inform. educate. connect. Issue #1 - December 2011  


UDAAP and the New Fair Lending Standard

By Dan Huston, Partner, Moss Adams LLP

What is Fair Lending?
The phrase “fair lending” is usually used in reference to a group of laws applying to financial institutions and designed to protect consumers. While the Community Reinvestment Act, Fair Credit Reporting Act and other laws are sometimes considered part of fair lending, the two primary laws are the:

  • Fair Housing Act. Passed on April 11, 1968, this act expands the Civil Rights Act of 1964 by giving minorities and women greater access to housing and prohibiting loan discrimination.

  • Equal Credit Opportunity Act (ECOA). Enacted in 1974 in response to investigations into consumers' disparate access to credit, this act concerns creditor discrimination.

Violating these laws usually involve declining credit to consumers or offering significantly different pricing and terms based on protected classes (race, color, religion, national origin, sex, marital status, age, and other criteria) compared to others with similar financial characteristics.

Unfair, Deceptive and Abusive
Unfair and Deceptive Acts and Practices, also known as UDAP, is a set of principles derived from Section 5 of the Fair Trade Commission Act (the FTC Act) that deals with trade practices resulting in an unfair advantage. The Dodd-Frank Act adds the word “abusive” to the term, expanding it to UDAAP. The concept of UDAAP is defined by:

  • Acts or practices which cause or are likely to cause substantial injury to consumers and cannot be avoided (Unfair)

  • Representations, omissions, or practices that mislead or are likely to mislead the consumer, where the consumer’s interpretation of these elements is considered reasonable under the circumstances and the misleading representation, omission, or practice is material (Deceptive)

  • Representations, omissions, or practices that 1) materially interfere with the ability of the consumer to understand a term or condition of a product or service and 2) take an unreasonable advantage of the following:

    • A lack of understanding by the consumers of material risk, costs, or conditions of a product or service,

    •  The ability of the consumer to protect their interest in selecting or using a product or service or;

    • The reasonable reliance of the consumer on a covered person to act in the consumer’s interest (Abusive)

Violations cited in recent years have typically involved charges incurred by consumers related to overdraft protection products (for example, Wells Fargo’s $200 million reimbursement to consumers for overdraft fees deemed excessive in August of 2010) or other types of fees that consumers either were not properly informed of or did not fully understand the potential impact of aggregating charges.

However, the application of UDAAP can go well beyond the application of fees and charges to consumer deposit products.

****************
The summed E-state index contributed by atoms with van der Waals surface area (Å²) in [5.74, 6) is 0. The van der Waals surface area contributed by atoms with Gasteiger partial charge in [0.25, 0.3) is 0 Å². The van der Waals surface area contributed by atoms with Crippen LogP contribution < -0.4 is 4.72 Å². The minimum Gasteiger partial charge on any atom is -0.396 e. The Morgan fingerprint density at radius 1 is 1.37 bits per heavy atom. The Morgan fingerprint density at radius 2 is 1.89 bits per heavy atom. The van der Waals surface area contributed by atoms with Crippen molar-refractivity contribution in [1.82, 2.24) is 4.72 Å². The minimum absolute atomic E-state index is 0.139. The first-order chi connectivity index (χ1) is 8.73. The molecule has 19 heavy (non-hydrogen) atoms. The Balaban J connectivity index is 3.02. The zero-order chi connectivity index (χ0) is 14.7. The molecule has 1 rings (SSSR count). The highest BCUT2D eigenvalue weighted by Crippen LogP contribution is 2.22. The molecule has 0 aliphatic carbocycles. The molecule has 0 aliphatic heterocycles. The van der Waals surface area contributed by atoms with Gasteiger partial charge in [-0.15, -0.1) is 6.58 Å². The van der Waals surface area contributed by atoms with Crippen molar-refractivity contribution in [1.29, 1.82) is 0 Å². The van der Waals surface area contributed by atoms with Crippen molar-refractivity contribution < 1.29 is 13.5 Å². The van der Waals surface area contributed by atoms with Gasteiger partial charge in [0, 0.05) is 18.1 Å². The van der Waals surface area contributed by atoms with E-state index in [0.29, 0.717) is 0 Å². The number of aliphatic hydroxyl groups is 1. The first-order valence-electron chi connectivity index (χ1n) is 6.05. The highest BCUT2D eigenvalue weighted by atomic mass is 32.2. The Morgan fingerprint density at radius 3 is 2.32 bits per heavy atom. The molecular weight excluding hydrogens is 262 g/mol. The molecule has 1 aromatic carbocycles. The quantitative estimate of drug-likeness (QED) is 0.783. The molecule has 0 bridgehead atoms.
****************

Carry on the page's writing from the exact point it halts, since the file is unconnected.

Fair Lending and UDAAP
So how do fair lending laws and UDAAP intersect? The relationship between the two may not be apparent at first, but guidance provided to federal examiners indicates that if a violation of fair lending laws is identified than UDAAP must also be evaluated. Consider the following:

  • Practices that tend to discriminate against applicants based on protected classes take many forms. Lack of clear disclosures regarding the costs of credit, fees charged, or the availability of other less costly products may result in discrimination and result in significant costs, or damages, to the consumer.

  • Charging fees for products (such as overdraft protection) that results in aggregated charges may impact some consumers more than others when considering protected classes, this can become apparent if other less costly products were available or the institution made no attempts to counsel the consumer regarding the cost of the transactional activity.

UDAAP can also be asserted when patterns of activity that violate provisions of the following are detected:

  • Truth in Savings Act

  • Truth in Lending Act

  • Fair Debt Collection Practices Act

How Can Institutions Avoid Violations?
Some practices that can help protect your institution from UDAAP assertions include:

  • Evaluating written disclosures and advertisements carefully. Are they accurate and easily understood? Can the consumer understand the cost of the product or service from the information provided? Be cautious about using terms that may indicate a product or service has no fees or costs associated with its use.

  • Taking consumer complaints seriously. Establish a program to identify, collect, and analyze customer complaints. Employees must be trained to discern the difference between a service issue and a consumer complaint that may indicate the presence of fair lending or UDAAP violations.

  • Training employees thoroughly with frequent follow-ups. Conduct training with all employees who may have customer contact and complete periodic follow-up communications to ensure they're aware of best practices.

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Dan Huston is a partner with Moss Adams LLP (www.mossadams.com/financialservices). He can be reached at 503-471-1291 or dan.huston@mossadams.com.